The Texas Bankers Association (TBA), a Texas-based trade group, and Rio Bank, a local bank based in McAllen, Texas, have filed a lawsuit in federal district court against the Consumer Financial Protection Bureau (CFPB). The suit seeks to invalidate the CFPB’s new final rule on small business lending, which, according to the Bureau, fulfills a mandate from Congress and increases transparency while mitigating discrimination.
The suit was filed in the Fifth Circuit Court of Appeals, which is the same court that ruled the CFPB’s funding source was unconstitutional in late 2022. An appeal in that case is expected to go before the U.S. Supreme Court in their next term, likely in early 2024.
The plaintiffs allege in the lawsuit that because the CFPB’s funding was found to be unconstitutional, the new rule is not enforceable.
“The unconstitutional nature of the CFPB’s funding infects every aspect of the Rule at issue here as it would not have taken place—and certainly would not have grown into the crushing behemoth just released by the CFPB—if the agency had not been funded inappropriately and thereby lacked oversight,” the lawsuit states.
“CFPB has taken 3 pages of legislation requiring 13 data points and turned it into nearly 900 pages of regulation requiring 81 data points,” said TBA President and CEO Chris Furlow in a statement. “CFPB repeatedly exceeds its authorities and ignores required rulemaking law because its unconstitutional funding and leadership structure make it accountable to no one.
The Second Circuit Court of Appeals issued a ruling in March, however, that stated the CFPB’s funding source was constitutional, holding that it could find no basis in Supreme Court precedent for the Fifth Circuit decision — and that the Constitution itself does not support the prior ruling that invalidated the Bureau’s funding source.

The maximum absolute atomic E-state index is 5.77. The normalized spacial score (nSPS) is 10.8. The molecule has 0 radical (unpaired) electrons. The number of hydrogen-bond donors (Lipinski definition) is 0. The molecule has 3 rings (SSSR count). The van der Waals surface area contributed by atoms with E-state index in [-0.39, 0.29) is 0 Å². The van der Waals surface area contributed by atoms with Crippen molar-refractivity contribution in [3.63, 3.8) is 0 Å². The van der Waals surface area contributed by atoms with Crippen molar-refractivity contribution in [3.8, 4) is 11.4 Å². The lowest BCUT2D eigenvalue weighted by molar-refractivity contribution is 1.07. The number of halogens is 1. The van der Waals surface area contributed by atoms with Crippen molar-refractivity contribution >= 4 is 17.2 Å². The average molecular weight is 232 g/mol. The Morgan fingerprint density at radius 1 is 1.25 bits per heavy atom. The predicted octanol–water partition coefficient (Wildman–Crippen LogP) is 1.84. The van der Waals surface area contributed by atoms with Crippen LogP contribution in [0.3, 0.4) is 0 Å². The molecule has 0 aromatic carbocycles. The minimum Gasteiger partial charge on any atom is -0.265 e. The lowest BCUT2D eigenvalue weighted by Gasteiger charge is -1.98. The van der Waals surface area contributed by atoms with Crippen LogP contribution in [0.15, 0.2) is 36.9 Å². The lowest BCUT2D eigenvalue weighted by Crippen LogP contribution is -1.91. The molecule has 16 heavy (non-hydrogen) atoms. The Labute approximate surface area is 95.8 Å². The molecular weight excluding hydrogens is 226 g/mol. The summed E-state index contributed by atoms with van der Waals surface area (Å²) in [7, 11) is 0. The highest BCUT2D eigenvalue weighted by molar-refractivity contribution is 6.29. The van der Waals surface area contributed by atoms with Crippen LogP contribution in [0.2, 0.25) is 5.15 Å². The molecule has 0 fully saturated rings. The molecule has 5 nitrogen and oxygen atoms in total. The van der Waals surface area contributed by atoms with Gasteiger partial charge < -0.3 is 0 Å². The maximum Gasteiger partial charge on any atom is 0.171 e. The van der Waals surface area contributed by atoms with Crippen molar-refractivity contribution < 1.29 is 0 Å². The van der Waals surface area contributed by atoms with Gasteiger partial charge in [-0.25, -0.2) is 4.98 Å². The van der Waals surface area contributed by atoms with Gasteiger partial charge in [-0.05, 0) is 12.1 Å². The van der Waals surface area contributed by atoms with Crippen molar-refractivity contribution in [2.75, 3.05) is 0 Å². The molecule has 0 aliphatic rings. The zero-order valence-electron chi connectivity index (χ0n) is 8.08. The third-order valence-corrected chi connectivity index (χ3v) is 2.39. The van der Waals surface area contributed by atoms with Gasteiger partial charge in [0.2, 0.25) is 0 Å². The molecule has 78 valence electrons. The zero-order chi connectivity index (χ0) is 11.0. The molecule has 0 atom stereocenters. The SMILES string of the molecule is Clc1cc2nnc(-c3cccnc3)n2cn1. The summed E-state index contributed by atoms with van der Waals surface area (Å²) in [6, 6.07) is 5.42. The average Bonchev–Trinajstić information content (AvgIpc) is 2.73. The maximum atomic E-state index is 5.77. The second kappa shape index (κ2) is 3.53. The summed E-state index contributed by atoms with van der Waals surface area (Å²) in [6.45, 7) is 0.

The final rule at the center of the lawsuit partially aligns small business lending standards with those of the mortgage industry, including the requirement for lenders to submit data points required by Congress — in addition to data points already included in lender files.
However, duplicative reporting requirements are also reduced by the new rule, as loans reportable under the Home Mortgage Disclosure Act (HMDA) will not need to be reported under the small business lending rule.
These rules are too onerous for some small business lenders to remain in operation, according to the complaint filed with the court.
“Absent immediate relief on these claims, the Association’s community and midsize bank members will be forced into a compliance regime that will drive some members out of the small business loan industry and that will force all members remaining in the industry to spend significant sums of money preparing to comply with an illegitimate Rule—money that cannot be recovered,” the complaint states.
The CFPB has not yet filed a response to the suit.
Last month, a group of Republican U.S. House of Representatives members introduced a resolution that would block the small business rule from implementation, which is scheduled to go into effect for some lenders in October 2024.